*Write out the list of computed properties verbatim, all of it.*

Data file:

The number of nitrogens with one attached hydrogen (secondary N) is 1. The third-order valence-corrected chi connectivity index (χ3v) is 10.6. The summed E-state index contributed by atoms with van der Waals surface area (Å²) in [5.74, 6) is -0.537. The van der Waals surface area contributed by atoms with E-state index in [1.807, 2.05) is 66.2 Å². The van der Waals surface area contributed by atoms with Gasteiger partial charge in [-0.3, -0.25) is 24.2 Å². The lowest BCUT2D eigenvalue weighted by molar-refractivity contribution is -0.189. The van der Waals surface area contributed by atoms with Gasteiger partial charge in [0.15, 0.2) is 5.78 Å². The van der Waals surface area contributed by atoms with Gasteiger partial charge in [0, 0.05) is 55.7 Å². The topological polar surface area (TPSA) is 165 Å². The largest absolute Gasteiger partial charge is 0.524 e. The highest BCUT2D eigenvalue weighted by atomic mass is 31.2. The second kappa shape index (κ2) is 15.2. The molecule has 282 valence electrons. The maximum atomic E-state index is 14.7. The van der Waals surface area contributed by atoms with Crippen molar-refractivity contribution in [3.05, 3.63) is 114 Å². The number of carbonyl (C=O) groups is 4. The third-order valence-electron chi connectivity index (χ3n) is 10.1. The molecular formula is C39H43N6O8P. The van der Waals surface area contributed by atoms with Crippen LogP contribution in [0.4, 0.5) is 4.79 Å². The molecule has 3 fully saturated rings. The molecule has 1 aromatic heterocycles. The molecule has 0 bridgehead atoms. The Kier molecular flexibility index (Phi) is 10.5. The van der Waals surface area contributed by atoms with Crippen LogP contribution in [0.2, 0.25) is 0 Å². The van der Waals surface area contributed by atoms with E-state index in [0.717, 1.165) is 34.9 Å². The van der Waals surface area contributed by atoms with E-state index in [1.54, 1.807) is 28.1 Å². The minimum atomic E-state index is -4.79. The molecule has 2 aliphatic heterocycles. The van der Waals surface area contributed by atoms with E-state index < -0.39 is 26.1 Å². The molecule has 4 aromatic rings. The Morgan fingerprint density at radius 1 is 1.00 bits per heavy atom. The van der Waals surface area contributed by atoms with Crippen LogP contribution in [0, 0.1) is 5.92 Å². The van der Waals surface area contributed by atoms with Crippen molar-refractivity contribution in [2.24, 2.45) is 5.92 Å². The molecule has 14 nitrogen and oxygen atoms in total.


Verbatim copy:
The number of nitrogens with one attached hydrogen (secondary N) is 1. The third-order valence-corrected chi connectivity index (χ3v) is 10.6. The summed E-state index contributed by atoms with van der Waals surface area (Å²) in [5.74, 6) is -0.537. The van der Waals surface area contributed by atoms with E-state index in [1.807, 2.05) is 66.2 Å². The van der Waals surface area contributed by atoms with Gasteiger partial charge in [-0.3, -0.25) is 24.2 Å². The lowest BCUT2D eigenvalue weighted by molar-refractivity contribution is -0.189. The van der Waals surface area contributed by atoms with Gasteiger partial charge in [0.15, 0.2) is 5.78 Å². The van der Waals surface area contributed by atoms with Gasteiger partial charge in [0, 0.05) is 55.7 Å². The topological polar surface area (TPSA) is 165 Å². The largest absolute Gasteiger partial charge is 0.524 e. The highest BCUT2D eigenvalue weighted by atomic mass is 31.2. The second kappa shape index (κ2) is 15.2. The molecule has 282 valence electrons. The maximum atomic E-state index is 14.7. The van der Waals surface area contributed by atoms with Crippen molar-refractivity contribution in [3.05, 3.63) is 114 Å². The number of carbonyl (C=O) groups is 4. The third-order valence-electron chi connectivity index (χ3n) is 10.1. The molecular formula is C39H43N6O8P. The van der Waals surface area contributed by atoms with Crippen LogP contribution in [0.4, 0.5) is 4.79 Å². The molecule has 3 fully saturated rings. The molecule has 1 aromatic heterocycles. The molecule has 0 bridgehead atoms. The Kier molecular flexibility index (Phi) is 10.5. The van der Waals surface area contributed by atoms with Crippen LogP contribution in [0.2, 0.25) is 0 Å². The van der Waals surface area contributed by atoms with E-state index in [0.717, 1.165) is 34.9 Å². The van der Waals surface area contributed by atoms with E-state index in [1.54, 1.807) is 28.1 Å². The minimum atomic E-state index is -4.79. The molecule has 2 aliphatic heterocycles. The van der Waals surface area contributed by atoms with E-state index < -0.39 is 26.1 Å². The molecule has 4 aromatic rings. The Morgan fingerprint density at radius 1 is 1.00 bits per heavy atom. The van der Waals surface area contributed by atoms with Crippen LogP contribution in [0, 0.1) is 5.92 Å². The van der Waals surface area contributed by atoms with Crippen molar-refractivity contribution in [2.24, 2.45) is 5.92 Å². The molecule has 14 nitrogen and oxygen atoms in total.